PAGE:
bread and jam

An Encounter with the American Persimmon

Story and Photography by Francisca Figueroa

The first time I ever tasted a persimmon, I’ll admit that I picked it up off the sidewalk. My mother always warned me against eating strange wild berries, let alone food off the ground, but these fruits, roughly the size of silver dollars and luminously orange simply beckoned to be eaten. As my teeth broke the delicate skin, any worry I held about toxicity or appearing civilized vanished and something like liquid caramel mixed with flower essence and jam enraptured my entire being. I must have spent the next 10-15 minutes like Pooh Bear confronted with a pot of honey, orange goo slathered across my face and palms. After the episode, I exited my senses, returned to my sensibilities, and spent the next hour googling what on earth this mysterious fruit could be.

I was shocked to discover that it was a persimmon! No stranger to the waxy, matte-orange, tomato-shaped fruit sometimes found in the exotics section of the grocery store, I even bought one several years ago. I can recount the experience as something between biting into a crab apple and licking sandpaper. I didn’t understand how Kroger could be passing off those ugly hulking fruits as persimmons when nothing-short-of sugar plums littered the streets of Bloomington.


As it turns out, the astringent encounter I had with the imported supermarket persimmon, could be chalked up to the fact that the fruit had not been allowed to properly ripen. Persimmons remain extremely tannic almost up until the moment they fall from the tree, however, once they are ripened, there is very little possibility of shipping them because the meat is so soft. The wild North American persimmon has an especially delicate skin making it particularly difficult to transport, or sell.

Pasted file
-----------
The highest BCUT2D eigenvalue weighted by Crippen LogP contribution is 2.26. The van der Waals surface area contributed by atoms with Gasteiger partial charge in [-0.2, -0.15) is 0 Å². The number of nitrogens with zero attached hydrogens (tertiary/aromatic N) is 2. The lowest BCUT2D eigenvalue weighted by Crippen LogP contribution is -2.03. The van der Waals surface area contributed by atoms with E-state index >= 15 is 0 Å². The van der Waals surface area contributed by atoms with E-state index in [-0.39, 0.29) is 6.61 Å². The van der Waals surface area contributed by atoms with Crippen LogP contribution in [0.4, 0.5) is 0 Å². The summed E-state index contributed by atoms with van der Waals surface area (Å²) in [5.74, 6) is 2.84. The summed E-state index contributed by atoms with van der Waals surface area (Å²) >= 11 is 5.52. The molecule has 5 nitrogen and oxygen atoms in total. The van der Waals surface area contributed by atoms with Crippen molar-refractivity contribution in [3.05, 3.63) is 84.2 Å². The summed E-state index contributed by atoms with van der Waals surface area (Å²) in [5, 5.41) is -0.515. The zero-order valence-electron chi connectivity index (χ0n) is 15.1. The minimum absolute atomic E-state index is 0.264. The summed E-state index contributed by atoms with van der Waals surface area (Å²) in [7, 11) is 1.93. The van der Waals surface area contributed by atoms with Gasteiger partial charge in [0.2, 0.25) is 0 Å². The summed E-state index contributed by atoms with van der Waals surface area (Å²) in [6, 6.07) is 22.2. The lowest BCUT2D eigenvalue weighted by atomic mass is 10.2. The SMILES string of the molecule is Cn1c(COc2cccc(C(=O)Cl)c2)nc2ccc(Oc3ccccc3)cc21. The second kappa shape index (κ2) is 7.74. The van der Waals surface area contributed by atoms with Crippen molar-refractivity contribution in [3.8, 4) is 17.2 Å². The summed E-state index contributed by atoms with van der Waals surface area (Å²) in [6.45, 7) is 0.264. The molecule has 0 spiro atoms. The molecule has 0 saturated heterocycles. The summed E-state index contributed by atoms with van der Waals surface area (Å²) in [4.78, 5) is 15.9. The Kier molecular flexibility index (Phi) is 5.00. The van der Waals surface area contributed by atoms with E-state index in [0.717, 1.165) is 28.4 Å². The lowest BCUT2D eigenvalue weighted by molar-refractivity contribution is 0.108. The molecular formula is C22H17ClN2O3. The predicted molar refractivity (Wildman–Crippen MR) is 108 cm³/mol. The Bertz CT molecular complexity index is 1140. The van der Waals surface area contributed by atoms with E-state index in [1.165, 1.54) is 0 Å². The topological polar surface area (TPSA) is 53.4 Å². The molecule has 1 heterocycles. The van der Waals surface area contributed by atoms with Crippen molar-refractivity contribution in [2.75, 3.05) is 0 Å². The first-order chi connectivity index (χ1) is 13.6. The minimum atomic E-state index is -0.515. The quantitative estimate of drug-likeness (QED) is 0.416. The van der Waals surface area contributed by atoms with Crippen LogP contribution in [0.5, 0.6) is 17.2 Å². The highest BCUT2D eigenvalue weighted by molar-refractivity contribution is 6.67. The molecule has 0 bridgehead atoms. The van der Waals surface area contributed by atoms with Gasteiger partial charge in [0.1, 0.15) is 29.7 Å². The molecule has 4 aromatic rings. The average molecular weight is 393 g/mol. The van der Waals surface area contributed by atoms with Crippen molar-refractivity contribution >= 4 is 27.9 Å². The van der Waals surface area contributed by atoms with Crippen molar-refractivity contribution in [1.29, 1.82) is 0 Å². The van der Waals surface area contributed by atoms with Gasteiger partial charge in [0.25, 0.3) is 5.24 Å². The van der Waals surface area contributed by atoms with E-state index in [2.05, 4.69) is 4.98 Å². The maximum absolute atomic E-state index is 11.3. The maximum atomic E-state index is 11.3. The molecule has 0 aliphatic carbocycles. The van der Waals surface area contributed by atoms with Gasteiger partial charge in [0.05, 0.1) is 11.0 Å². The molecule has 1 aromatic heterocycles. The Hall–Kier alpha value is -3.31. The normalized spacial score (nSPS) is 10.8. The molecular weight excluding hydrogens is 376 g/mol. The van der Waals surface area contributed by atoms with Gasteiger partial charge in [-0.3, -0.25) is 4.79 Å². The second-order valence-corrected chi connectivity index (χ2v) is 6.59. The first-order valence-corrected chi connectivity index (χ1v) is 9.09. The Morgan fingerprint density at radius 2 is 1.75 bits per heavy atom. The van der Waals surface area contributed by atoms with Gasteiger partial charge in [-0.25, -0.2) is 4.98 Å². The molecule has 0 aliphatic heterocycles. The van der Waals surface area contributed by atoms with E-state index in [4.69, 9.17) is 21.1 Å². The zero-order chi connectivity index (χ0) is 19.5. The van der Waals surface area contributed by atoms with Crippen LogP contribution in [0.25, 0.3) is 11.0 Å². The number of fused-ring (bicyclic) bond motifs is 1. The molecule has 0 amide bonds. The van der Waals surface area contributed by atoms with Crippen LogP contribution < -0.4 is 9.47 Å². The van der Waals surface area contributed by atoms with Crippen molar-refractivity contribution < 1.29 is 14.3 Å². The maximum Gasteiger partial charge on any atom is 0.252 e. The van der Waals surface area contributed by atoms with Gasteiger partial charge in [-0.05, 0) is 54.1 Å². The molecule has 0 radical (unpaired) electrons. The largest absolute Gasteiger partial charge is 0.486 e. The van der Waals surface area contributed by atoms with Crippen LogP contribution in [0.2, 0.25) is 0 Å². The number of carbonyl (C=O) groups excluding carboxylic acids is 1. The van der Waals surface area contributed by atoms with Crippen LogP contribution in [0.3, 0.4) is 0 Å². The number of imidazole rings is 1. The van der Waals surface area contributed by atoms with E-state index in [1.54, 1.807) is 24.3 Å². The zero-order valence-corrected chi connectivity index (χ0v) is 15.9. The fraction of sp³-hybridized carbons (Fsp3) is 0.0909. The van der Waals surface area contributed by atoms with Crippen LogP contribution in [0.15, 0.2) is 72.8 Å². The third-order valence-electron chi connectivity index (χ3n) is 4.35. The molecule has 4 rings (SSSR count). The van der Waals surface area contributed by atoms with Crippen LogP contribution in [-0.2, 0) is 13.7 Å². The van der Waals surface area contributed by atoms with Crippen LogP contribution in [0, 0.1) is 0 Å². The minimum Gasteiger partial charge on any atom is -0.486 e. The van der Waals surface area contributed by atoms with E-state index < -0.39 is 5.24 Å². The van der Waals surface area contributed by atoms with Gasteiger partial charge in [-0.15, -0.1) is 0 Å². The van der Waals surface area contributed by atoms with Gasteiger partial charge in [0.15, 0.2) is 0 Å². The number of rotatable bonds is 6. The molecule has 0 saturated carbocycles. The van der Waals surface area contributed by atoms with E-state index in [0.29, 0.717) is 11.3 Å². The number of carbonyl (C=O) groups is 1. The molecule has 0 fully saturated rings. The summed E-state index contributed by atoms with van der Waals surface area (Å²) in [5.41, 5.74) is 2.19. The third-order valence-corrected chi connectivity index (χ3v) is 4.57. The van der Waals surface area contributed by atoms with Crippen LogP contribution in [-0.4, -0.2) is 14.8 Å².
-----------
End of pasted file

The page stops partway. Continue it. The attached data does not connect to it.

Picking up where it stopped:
While persimmons certainly pose problems to the market, there is nothing like picking them fresh. This year I made sure to find as many persimmon trees as I possibly could. Using a food mill, the persimmons can be pulped and the pulp can be jammed, canned, or cooked into sauces, baked into cakes or bread, or blended with ice cream.


Persimmon Jam


4 cups of persimmon pulp

1/2 cup lemon juice

2 cups honey

1 cup water


Tools: Food mill to pulp persimmons, pot



Place all ingredients in a large pot and cook, stirring frequently, until you start to see the fruit “gel” or “clump”.

It won’t be the entire pot that does this, just a little from the bottom of the pot when you stir.

Once you see this, immediately remove from heat and pour into jars.

Allow jars to cool for an hour, then refrigerate.

Spiced Persimmon Butter


4 cups of persimmon pulp

1 lemon (juiced)

1/4 cup of pure maple syrup

1 teaspoon of ground cinnamon

1/4 teaspoon ground cloves


Tools: Slow cooker, mason jars, food mill to pulp persimmons, blender (optional)



Put the persimmon pulp and lemon juice into the slow cooker and cook covered, on high for two hours

Stirring vigorously, add your spices and maple syrup.

Cook on low, uncovered, for 8 hours or overnight. (stir several times if possible)

Once the butter is done cooking, blend everything in the blender to the level of smoothness you desire.*

*Be careful to let the mixture cool slightly before blending and always blend hot mixtures with the lid sealed.


Subscribe to Our Newsletter

Receive the latest news from Goods for Cooks straight to your email.
  • This field is for validation purposes and should be left unchanged.